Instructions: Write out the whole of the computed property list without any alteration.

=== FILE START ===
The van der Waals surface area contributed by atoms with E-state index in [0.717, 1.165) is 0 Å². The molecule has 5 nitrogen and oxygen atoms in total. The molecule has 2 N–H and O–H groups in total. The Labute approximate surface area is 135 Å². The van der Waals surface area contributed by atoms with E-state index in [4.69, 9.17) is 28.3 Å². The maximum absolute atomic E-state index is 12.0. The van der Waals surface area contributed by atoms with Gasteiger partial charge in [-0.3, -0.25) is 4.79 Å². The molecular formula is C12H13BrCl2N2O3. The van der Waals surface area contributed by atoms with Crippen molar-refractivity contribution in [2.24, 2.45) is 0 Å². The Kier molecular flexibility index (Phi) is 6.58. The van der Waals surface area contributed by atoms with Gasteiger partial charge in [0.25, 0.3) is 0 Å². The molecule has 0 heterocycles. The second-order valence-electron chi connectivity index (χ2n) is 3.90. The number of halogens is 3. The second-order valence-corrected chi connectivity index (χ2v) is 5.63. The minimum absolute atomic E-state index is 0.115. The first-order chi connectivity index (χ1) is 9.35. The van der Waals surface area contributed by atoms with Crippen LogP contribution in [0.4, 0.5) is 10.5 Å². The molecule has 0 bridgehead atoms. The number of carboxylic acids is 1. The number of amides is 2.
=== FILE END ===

The van der Waals surface area contributed by atoms with E-state index in [0.717, 1.165) is 0 Å². The molecule has 5 nitrogen and oxygen atoms in total. The molecule has 2 N–H and O–H groups in total. The Labute approximate surface area is 135 Å². The van der Waals surface area contributed by atoms with E-state index in [4.69, 9.17) is 28.3 Å². The maximum absolute atomic E-state index is 12.0. The van der Waals surface area contributed by atoms with Gasteiger partial charge in [-0.3, -0.25) is 4.79 Å². The molecular formula is C12H13BrCl2N2O3. The van der Waals surface area contributed by atoms with Crippen molar-refractivity contribution in [2.24, 2.45) is 0 Å². The Kier molecular flexibility index (Phi) is 6.58. The van der Waals surface area contributed by atoms with Gasteiger partial charge in [0.25, 0.3) is 0 Å². The molecule has 0 heterocycles. The second-order valence-electron chi connectivity index (χ2n) is 3.90. The number of halogens is 3. The second-order valence-corrected chi connectivity index (χ2v) is 5.63. The minimum absolute atomic E-state index is 0.115. The first-order chi connectivity index (χ1) is 9.35. The van der Waals surface area contributed by atoms with Crippen LogP contribution in [0.4, 0.5) is 10.5 Å². The molecule has 0 bridgehead atoms. The number of carboxylic acids is 1. The number of amides is 2.